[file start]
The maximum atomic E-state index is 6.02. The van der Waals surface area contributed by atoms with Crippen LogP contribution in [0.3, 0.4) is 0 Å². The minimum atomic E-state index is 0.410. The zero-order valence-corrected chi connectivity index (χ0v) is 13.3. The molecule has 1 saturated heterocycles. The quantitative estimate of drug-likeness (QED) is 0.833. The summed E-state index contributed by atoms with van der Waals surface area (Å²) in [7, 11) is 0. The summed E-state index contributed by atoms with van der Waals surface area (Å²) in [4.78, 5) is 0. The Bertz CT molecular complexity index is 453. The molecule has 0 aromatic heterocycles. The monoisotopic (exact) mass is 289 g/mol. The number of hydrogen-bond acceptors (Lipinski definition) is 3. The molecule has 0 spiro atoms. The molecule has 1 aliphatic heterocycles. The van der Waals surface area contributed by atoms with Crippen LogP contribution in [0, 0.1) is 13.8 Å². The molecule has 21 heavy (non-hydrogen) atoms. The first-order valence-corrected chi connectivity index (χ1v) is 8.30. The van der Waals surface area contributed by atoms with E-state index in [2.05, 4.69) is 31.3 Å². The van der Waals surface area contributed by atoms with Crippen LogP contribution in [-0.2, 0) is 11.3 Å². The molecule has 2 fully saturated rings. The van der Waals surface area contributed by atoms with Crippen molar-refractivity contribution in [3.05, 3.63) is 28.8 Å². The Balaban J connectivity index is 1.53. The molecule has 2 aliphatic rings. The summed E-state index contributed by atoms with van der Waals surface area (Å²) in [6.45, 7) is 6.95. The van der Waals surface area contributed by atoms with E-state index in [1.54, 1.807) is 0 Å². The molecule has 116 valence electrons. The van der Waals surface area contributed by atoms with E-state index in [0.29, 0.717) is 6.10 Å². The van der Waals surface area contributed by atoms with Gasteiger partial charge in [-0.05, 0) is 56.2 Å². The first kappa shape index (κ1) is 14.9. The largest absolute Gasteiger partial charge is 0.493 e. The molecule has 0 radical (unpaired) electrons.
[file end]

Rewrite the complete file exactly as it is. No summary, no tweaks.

The maximum atomic E-state index is 6.02. The van der Waals surface area contributed by atoms with Crippen LogP contribution in [0.3, 0.4) is 0 Å². The minimum atomic E-state index is 0.410. The zero-order valence-corrected chi connectivity index (χ0v) is 13.3. The molecule has 1 saturated heterocycles. The quantitative estimate of drug-likeness (QED) is 0.833. The summed E-state index contributed by atoms with van der Waals surface area (Å²) in [7, 11) is 0. The summed E-state index contributed by atoms with van der Waals surface area (Å²) in [4.78, 5) is 0. The Bertz CT molecular complexity index is 453. The molecule has 0 aromatic heterocycles. The monoisotopic (exact) mass is 289 g/mol. The number of hydrogen-bond acceptors (Lipinski definition) is 3. The molecule has 0 spiro atoms. The molecule has 1 aliphatic heterocycles. The van der Waals surface area contributed by atoms with Crippen LogP contribution in [0, 0.1) is 13.8 Å². The molecule has 21 heavy (non-hydrogen) atoms. The first-order valence-corrected chi connectivity index (χ1v) is 8.30. The van der Waals surface area contributed by atoms with E-state index in [2.05, 4.69) is 31.3 Å². The van der Waals surface area contributed by atoms with Crippen LogP contribution in [-0.2, 0) is 11.3 Å². The molecule has 2 fully saturated rings. The van der Waals surface area contributed by atoms with Crippen molar-refractivity contribution in [3.05, 3.63) is 28.8 Å². The Balaban J connectivity index is 1.53. The molecule has 2 aliphatic rings. The summed E-state index contributed by atoms with van der Waals surface area (Å²) in [6.45, 7) is 6.95. The van der Waals surface area contributed by atoms with E-state index in [1.54, 1.807) is 0 Å². The molecule has 116 valence electrons. The van der Waals surface area contributed by atoms with E-state index in [0.29, 0.717) is 6.10 Å². The van der Waals surface area contributed by atoms with Gasteiger partial charge in [-0.05, 0) is 56.2 Å². The first kappa shape index (κ1) is 14.9. The largest absolute Gasteiger partial charge is 0.493 e. The molecule has 0 radical (unpaired) electrons.